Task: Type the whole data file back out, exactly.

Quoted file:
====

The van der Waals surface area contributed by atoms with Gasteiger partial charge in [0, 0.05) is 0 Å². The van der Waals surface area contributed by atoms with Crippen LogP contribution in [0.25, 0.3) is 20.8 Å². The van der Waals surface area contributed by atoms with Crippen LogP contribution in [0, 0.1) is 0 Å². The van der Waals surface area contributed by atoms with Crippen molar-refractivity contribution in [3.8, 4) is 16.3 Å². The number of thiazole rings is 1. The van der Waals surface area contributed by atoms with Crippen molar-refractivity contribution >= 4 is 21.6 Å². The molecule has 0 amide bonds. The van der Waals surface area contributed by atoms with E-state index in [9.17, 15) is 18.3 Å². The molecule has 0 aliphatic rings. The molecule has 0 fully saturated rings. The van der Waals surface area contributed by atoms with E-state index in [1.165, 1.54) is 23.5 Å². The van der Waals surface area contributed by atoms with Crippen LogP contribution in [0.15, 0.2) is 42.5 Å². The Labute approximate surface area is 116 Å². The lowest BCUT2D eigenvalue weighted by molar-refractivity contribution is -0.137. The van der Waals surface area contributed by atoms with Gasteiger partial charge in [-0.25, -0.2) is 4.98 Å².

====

The van der Waals surface area contributed by atoms with Gasteiger partial charge in [0, 0.05) is 0 Å². The van der Waals surface area contributed by atoms with Crippen LogP contribution in [0.25, 0.3) is 20.8 Å². The van der Waals surface area contributed by atoms with Crippen LogP contribution in [0, 0.1) is 0 Å². The van der Waals surface area contributed by atoms with Crippen molar-refractivity contribution in [3.8, 4) is 16.3 Å². The number of thiazole rings is 1. The van der Waals surface area contributed by atoms with Crippen molar-refractivity contribution >= 4 is 21.6 Å². The molecule has 0 amide bonds. The van der Waals surface area contributed by atoms with E-state index in [9.17, 15) is 18.3 Å². The molecule has 0 aliphatic rings. The molecule has 0 fully saturated rings. The van der Waals surface area contributed by atoms with E-state index in [1.165, 1.54) is 23.5 Å². The van der Waals surface area contributed by atoms with Crippen LogP contribution in [0.15, 0.2) is 42.5 Å². The Labute approximate surface area is 116 Å². The lowest BCUT2D eigenvalue weighted by molar-refractivity contribution is -0.137. The van der Waals surface area contributed by atoms with Gasteiger partial charge in [-0.25, -0.2) is 4.98 Å².